(12 May 1921 - 23 January 1986)
Joseph Beuys was one of the most important artists of the twentieth century. He was a sculptor, draughtsman, performance artist, and most of all a thinker, not just within the world of art but across the whole spectrum of politics and culture. He broke down boundaries in all his work and questioned all the prevailing views of art, and many social norms.
In January 1970 Richard Demarco toured West Germany and visited its arts centres. He encourtered Joseph Beuys at the Documenta exhibition in Kassel and this led to the artist's first shows in the English-speaking world. In August-September 1970 Demarco presented the groundbreaking Strategy: Get Arts at Edinburgh College of Art. Strategy : Get Arts comprised works in various media by 35 artists associated with Dusseldorf at the time, among them Joseph Beuys. This had an important impact, not only because it brought Joseph Beuys to the UK for the first time but because much of the work on display challenged both exhibition conventions and art-form boundaries and media.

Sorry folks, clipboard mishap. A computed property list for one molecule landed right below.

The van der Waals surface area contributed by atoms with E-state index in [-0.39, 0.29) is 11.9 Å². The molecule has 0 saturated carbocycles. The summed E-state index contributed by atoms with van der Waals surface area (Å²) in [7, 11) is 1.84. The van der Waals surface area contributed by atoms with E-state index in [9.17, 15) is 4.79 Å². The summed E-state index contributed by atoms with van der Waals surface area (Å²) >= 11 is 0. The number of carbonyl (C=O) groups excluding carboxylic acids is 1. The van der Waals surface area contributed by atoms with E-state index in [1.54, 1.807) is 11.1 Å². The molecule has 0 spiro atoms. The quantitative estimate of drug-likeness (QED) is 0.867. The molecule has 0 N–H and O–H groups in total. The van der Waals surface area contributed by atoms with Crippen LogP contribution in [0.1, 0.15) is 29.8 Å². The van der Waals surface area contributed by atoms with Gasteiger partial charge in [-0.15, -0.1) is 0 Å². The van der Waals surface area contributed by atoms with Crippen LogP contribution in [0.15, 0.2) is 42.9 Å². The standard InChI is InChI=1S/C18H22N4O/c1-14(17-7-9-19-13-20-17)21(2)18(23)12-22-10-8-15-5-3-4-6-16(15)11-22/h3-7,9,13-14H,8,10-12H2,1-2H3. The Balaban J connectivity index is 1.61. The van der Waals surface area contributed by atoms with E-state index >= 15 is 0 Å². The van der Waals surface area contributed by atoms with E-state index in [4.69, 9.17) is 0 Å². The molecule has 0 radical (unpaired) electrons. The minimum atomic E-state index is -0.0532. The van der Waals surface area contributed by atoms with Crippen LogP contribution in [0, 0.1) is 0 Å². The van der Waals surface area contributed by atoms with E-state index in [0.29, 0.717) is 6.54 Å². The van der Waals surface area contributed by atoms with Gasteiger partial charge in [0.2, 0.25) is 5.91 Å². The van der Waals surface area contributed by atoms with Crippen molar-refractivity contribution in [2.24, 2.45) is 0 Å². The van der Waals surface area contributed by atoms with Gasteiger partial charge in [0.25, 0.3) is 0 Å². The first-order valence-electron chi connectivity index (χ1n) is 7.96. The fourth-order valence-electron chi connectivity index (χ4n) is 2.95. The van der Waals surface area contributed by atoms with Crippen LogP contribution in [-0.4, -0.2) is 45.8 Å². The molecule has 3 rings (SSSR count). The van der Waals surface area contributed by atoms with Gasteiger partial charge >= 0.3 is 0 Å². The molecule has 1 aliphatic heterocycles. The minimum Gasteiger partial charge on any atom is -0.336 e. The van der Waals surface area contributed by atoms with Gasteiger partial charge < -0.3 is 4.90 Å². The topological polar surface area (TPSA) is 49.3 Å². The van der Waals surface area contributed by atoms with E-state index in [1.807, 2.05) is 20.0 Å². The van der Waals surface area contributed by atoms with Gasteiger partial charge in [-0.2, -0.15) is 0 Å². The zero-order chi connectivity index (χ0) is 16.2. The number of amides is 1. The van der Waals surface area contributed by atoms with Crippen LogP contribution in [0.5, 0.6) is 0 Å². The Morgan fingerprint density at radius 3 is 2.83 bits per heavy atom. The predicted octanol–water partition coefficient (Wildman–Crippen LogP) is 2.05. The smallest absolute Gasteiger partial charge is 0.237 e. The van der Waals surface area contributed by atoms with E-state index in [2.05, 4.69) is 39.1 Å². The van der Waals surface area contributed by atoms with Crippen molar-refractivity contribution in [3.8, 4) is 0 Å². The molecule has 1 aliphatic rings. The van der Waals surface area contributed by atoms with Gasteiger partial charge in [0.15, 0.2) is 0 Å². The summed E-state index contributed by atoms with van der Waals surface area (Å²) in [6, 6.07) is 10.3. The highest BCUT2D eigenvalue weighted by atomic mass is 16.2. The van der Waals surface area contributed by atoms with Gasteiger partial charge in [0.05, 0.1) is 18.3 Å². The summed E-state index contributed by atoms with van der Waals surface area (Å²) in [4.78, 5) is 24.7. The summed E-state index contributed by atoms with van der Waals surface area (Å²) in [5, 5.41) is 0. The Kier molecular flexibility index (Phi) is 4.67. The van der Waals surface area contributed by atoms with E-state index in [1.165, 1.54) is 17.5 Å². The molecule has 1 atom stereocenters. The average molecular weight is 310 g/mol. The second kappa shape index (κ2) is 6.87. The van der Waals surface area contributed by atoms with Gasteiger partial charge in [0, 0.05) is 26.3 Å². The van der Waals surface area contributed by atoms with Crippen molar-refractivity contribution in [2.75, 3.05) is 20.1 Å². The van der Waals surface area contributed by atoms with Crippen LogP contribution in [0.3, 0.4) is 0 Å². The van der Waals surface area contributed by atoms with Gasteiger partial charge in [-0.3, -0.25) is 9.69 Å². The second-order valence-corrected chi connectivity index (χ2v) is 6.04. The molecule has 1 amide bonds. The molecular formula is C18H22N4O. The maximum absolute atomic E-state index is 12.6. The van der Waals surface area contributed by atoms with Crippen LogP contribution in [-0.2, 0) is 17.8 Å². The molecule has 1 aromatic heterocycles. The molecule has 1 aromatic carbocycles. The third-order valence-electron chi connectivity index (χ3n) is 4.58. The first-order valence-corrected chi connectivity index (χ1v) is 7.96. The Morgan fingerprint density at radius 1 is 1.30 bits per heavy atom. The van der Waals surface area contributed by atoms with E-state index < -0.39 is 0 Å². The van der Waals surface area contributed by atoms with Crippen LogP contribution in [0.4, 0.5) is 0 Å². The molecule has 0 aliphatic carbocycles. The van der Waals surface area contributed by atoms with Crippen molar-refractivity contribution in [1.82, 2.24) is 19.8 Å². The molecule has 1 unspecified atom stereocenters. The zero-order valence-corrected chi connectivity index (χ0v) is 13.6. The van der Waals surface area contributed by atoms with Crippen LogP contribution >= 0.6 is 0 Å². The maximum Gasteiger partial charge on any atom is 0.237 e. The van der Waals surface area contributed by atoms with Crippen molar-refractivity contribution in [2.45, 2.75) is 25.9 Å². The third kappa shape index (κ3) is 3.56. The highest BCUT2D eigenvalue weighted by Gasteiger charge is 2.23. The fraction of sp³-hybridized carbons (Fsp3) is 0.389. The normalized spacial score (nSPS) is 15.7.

Beuys' contribution to Strategy : Get Arts consisted of a four-hour long collaborative performance (with Henning Christiansen) entitled Celtic (Kinloch Rannoch) Scottish Symphony. This was performed each day for five consecutive days. He also exhibited Das Rudel (The Pack) in Edinburgh, and photo documentation of his 'actions', Arena.
Beuys' final visit to Edinburgh took place during the summer of 1981 when he returned to make a work from the doors of the soon to be demolished Forresthill Poorhouse. The resultant work, New Beginnings are in the Offing (sometimes referred to as The Poorhouse Doors) was shown that year at the Scottish National Gallery of Modern Art and also in the exhibition The Avant-Garde in Europe 1955-70: the Collection of the Staedtishes Museum, Moenchengladbach.